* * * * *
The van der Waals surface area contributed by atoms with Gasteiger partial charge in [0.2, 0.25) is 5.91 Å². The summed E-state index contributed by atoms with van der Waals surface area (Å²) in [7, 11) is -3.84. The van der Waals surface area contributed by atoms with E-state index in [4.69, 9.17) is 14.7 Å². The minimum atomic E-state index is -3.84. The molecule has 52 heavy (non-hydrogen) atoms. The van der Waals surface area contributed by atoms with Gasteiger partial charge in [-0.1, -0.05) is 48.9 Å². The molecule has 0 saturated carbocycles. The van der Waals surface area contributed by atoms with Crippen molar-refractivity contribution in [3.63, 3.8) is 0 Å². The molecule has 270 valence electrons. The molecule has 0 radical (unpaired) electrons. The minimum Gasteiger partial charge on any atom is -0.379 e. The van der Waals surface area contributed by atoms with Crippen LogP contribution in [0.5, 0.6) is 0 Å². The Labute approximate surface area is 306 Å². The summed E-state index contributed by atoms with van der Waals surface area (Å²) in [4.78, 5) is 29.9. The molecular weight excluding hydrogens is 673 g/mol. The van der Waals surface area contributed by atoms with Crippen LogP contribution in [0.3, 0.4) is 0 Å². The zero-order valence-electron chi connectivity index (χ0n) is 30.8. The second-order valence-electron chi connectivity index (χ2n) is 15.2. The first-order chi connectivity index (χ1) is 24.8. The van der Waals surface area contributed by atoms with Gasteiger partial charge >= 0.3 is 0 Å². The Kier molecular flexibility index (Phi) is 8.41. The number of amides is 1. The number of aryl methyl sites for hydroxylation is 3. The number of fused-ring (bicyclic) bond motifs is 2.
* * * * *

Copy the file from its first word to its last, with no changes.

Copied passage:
The van der Waals surface area contributed by atoms with Gasteiger partial charge in [0.2, 0.25) is 5.91 Å². The summed E-state index contributed by atoms with van der Waals surface area (Å²) in [7, 11) is -3.84. The van der Waals surface area contributed by atoms with E-state index in [4.69, 9.17) is 14.7 Å². The minimum atomic E-state index is -3.84. The molecule has 52 heavy (non-hydrogen) atoms. The van der Waals surface area contributed by atoms with Gasteiger partial charge in [-0.1, -0.05) is 48.9 Å². The molecule has 0 saturated carbocycles. The van der Waals surface area contributed by atoms with Crippen molar-refractivity contribution in [3.63, 3.8) is 0 Å². The molecule has 270 valence electrons. The molecule has 0 radical (unpaired) electrons. The minimum Gasteiger partial charge on any atom is -0.379 e. The van der Waals surface area contributed by atoms with Crippen LogP contribution in [0.5, 0.6) is 0 Å². The Labute approximate surface area is 306 Å². The summed E-state index contributed by atoms with van der Waals surface area (Å²) in [4.78, 5) is 29.9. The molecular weight excluding hydrogens is 673 g/mol. The van der Waals surface area contributed by atoms with Crippen LogP contribution in [0.3, 0.4) is 0 Å². The zero-order valence-electron chi connectivity index (χ0n) is 30.8. The second-order valence-electron chi connectivity index (χ2n) is 15.2. The first-order chi connectivity index (χ1) is 24.8. The van der Waals surface area contributed by atoms with Gasteiger partial charge >= 0.3 is 0 Å². The Kier molecular flexibility index (Phi) is 8.41. The number of amides is 1. The number of aryl methyl sites for hydroxylation is 3. The number of fused-ring (bicyclic) bond motifs is 2.